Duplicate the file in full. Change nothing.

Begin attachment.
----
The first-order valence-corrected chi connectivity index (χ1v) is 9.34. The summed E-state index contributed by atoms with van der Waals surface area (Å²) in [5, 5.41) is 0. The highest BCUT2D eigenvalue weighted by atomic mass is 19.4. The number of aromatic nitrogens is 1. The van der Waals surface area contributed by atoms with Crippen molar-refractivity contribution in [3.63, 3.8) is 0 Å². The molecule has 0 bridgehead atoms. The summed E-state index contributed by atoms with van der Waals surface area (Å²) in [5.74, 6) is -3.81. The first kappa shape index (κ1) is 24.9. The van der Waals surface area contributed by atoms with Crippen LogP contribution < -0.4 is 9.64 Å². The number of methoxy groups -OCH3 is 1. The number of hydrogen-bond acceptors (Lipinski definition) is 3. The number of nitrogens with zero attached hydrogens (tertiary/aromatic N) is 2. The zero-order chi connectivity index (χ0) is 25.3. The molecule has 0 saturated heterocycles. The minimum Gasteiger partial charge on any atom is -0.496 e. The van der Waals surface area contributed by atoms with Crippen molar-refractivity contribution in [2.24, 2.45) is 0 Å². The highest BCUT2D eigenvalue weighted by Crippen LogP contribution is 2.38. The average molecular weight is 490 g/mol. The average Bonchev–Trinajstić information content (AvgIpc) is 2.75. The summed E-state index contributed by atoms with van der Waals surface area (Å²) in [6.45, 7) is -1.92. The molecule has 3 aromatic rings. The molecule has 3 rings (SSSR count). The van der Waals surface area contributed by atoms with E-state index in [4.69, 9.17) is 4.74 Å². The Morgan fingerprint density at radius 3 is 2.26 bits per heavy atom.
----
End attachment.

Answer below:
The first-order valence-corrected chi connectivity index (χ1v) is 9.34. The summed E-state index contributed by atoms with van der Waals surface area (Å²) in [5, 5.41) is 0. The highest BCUT2D eigenvalue weighted by atomic mass is 19.4. The number of aromatic nitrogens is 1. The van der Waals surface area contributed by atoms with Crippen molar-refractivity contribution in [3.63, 3.8) is 0 Å². The molecule has 0 bridgehead atoms. The summed E-state index contributed by atoms with van der Waals surface area (Å²) in [5.74, 6) is -3.81. The first kappa shape index (κ1) is 24.9. The van der Waals surface area contributed by atoms with Crippen LogP contribution < -0.4 is 9.64 Å². The number of methoxy groups -OCH3 is 1. The number of hydrogen-bond acceptors (Lipinski definition) is 3. The number of nitrogens with zero attached hydrogens (tertiary/aromatic N) is 2. The zero-order chi connectivity index (χ0) is 25.3. The molecule has 0 saturated heterocycles. The minimum Gasteiger partial charge on any atom is -0.496 e. The van der Waals surface area contributed by atoms with Crippen molar-refractivity contribution in [2.24, 2.45) is 0 Å². The highest BCUT2D eigenvalue weighted by Crippen LogP contribution is 2.38. The average molecular weight is 490 g/mol. The average Bonchev–Trinajstić information content (AvgIpc) is 2.75. The summed E-state index contributed by atoms with van der Waals surface area (Å²) in [6.45, 7) is -1.92. The molecule has 3 aromatic rings. The molecule has 3 rings (SSSR count). The van der Waals surface area contributed by atoms with E-state index in [4.69, 9.17) is 4.74 Å². The Morgan fingerprint density at radius 3 is 2.26 bits per heavy atom.